By Joan Biskupic, CNN legal analyst & Supreme Court biographer
Before the Biden administration engages in any fight with the Senate over the President’s choice for the Supreme Court, there will likely be a brawl within.
President Joe Biden’s allies are already jockeying for attention to their preferences, as seen in House Majority Whip James Clyburn’s forceful support for South Carolina-based US trial Judge Michelle Childs.
Much of the lobbying will be subtler, through back channels and efforts to shape the way that leading contenders are portrayed, in the news media and by those in position to influence Biden.
The President’s advisers are bound to differ to some extent regarding his selection of a historic first Black female justice, and Biden himself may be torn.
It took President Bill Clinton three months to settle on Ruth Bader Ginsburg for his choice in 1993. President George W. Bush in 2005 brushed aside the preference of Vice President Dick Cheney when he chose John Roberts. And in 2009, President Barack Obama navigated the competing interests of his advisers before he selected Sonia Sotomayor, the country’s first Latina justice.
For a successor to retiring Justice Stephen Breyer, the front-runner appears to be Judge Ketanji Brown Jackson, 51, a former trial judge whom Biden appointed last year to the Washington-based US appellate court that has long operated as a launchpad to the high court. Jackson once served as a law clerk to Breyer.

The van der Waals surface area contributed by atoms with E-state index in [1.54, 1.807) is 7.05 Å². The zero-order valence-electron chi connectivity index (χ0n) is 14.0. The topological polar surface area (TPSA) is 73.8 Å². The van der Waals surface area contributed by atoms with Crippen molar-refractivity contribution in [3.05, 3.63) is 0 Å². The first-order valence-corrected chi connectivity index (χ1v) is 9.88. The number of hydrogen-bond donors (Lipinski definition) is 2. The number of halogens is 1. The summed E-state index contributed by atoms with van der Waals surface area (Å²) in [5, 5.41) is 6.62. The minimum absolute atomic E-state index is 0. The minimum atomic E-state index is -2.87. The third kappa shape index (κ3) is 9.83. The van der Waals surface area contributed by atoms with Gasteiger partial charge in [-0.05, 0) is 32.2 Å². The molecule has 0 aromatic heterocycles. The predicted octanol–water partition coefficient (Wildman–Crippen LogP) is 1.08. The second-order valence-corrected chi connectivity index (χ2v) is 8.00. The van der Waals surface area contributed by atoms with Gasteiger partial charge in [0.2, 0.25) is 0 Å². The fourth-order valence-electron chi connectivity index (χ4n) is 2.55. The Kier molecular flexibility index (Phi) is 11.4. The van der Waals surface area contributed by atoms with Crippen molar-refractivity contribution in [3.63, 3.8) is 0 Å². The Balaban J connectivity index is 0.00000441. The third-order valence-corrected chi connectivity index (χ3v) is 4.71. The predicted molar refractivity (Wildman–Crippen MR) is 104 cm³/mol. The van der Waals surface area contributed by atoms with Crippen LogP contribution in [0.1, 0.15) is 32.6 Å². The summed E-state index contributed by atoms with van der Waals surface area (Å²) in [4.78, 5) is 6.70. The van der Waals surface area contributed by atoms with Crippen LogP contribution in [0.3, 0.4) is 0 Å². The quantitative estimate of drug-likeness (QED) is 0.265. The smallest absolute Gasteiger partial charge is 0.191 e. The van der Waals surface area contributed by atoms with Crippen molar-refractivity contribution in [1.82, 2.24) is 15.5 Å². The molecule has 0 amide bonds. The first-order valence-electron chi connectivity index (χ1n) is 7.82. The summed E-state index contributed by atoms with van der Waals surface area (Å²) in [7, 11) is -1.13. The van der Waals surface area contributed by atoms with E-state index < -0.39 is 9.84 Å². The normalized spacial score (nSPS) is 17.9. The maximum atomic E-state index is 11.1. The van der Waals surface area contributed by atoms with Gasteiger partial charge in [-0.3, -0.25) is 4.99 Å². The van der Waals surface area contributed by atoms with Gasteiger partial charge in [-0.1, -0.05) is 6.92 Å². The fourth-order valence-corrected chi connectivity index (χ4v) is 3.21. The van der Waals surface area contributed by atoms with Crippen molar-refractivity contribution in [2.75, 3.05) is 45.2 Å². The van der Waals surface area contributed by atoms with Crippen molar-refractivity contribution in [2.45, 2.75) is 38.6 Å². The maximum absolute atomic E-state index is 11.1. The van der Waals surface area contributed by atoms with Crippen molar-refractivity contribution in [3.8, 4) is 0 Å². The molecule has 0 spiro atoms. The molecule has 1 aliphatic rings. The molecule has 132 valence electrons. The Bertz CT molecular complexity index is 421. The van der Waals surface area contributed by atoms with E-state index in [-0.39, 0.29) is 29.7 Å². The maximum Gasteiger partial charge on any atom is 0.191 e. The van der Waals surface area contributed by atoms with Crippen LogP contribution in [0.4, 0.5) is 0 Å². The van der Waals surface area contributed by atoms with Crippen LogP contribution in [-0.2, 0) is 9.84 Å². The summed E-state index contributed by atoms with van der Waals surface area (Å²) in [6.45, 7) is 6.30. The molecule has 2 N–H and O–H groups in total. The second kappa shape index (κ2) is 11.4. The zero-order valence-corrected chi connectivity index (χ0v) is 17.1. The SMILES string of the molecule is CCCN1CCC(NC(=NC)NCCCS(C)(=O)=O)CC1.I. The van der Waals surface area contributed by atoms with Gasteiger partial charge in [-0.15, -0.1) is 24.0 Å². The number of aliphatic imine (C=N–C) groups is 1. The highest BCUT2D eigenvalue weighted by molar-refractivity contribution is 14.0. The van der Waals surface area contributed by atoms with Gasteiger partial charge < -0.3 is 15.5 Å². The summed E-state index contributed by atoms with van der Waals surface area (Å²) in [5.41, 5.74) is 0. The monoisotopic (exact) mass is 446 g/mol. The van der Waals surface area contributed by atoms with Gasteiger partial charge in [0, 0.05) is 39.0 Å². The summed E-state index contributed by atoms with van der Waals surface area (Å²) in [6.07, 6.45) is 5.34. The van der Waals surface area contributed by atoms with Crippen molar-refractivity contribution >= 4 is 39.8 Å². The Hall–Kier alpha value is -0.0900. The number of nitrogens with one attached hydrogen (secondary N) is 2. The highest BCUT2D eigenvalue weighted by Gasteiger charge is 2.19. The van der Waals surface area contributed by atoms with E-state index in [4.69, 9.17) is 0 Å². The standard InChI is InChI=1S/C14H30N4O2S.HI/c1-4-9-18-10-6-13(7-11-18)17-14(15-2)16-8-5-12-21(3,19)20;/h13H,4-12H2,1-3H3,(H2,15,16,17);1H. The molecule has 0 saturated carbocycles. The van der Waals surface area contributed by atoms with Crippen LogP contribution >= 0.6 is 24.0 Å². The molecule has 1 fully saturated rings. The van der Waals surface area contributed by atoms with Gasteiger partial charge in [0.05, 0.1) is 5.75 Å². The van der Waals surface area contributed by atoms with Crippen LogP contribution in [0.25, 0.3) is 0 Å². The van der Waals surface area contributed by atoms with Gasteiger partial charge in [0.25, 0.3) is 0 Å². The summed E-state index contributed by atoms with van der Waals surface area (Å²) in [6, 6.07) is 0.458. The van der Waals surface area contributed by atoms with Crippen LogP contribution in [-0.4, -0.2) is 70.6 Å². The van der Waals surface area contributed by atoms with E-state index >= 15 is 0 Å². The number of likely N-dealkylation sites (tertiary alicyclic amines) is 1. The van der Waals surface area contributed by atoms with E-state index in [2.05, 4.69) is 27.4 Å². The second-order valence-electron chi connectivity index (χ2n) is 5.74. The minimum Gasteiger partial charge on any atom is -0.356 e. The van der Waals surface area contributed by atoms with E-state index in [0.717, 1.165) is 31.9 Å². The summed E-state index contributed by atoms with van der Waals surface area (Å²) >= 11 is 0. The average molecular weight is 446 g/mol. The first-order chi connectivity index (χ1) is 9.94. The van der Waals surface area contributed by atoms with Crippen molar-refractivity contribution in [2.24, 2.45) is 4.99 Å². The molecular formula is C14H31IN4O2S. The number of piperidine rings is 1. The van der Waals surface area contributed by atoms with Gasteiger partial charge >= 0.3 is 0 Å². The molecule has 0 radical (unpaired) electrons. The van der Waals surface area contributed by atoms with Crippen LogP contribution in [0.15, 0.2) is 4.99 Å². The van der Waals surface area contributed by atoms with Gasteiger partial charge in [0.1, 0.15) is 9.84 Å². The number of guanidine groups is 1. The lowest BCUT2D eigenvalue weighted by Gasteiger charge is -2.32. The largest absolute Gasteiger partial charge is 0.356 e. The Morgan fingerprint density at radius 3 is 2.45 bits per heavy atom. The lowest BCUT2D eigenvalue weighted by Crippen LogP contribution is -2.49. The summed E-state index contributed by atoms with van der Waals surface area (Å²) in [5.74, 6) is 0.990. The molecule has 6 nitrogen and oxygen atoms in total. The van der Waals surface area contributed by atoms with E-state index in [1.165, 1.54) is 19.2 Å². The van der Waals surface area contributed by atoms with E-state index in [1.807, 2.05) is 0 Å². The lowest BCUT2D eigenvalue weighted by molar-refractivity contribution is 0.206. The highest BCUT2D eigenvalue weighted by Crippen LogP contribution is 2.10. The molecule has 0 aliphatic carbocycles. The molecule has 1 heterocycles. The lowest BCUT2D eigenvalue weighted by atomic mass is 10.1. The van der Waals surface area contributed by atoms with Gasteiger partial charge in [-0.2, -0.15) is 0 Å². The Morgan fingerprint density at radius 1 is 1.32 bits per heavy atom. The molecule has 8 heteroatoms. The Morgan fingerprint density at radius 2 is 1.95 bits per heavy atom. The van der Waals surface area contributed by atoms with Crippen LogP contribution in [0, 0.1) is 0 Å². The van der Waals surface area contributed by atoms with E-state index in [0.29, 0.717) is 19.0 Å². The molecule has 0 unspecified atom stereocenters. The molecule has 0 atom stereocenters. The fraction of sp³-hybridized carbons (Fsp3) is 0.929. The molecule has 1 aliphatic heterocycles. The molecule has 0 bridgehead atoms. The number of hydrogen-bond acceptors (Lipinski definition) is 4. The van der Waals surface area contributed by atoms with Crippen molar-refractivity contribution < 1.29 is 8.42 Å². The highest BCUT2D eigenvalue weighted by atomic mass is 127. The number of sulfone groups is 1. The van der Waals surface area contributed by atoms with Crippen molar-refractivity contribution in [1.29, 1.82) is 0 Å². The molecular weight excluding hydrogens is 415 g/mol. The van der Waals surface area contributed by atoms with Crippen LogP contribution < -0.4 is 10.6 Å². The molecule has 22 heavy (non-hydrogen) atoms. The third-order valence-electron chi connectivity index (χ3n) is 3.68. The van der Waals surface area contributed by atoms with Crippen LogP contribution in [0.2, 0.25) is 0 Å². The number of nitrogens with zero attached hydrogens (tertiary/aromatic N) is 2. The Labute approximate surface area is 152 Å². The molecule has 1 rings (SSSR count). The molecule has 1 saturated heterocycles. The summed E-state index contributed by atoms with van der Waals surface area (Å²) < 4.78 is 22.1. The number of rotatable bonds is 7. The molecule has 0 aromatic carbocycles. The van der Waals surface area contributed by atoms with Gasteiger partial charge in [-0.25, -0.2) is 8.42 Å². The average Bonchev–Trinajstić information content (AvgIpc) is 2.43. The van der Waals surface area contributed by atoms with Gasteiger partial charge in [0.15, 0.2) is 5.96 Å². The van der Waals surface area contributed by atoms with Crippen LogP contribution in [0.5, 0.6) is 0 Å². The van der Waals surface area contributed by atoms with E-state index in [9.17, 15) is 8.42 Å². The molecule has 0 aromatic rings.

But the President is exploring a slate of other highly credentialed candidates, including Childs, 55, whom he recently nominated to the same prominent DC Circuit appellate court, and California state Supreme Court Justice Leondra Kruger, 45.
White House chief of staff Ron Klain will be at the center of the selection process and perhaps subject to as much pressure from competing constituencies as Biden. Klain possesses unparalleled experience with the politics of Supreme Court nominations. He served in the Clinton and Obama administrations and helped screen candidates for the high court. Klain also was a chief legal counsel to Biden when the then-senator chaired the Judiciary Committee.
Klain knows the pressures that will confront Biden and the potential influencers, whether members of Congress, close aides or family. Klain, who may have his own preference, would also understand that this could be the President’s only shot at an appointment to America’s highest court.
The selection of a first Black female justice, as Biden pledged Thursday, will make history. But the individual chosen for a lifetime seat may also represent the President’s most enduring legacy.
Bill Clinton’s back and forth
To see past instances of political titans influencing the White House selection process, one could look simply to Clinton’s choice of Breyer in 1994 to fill the seat of retiring Justice Harry Blackmun.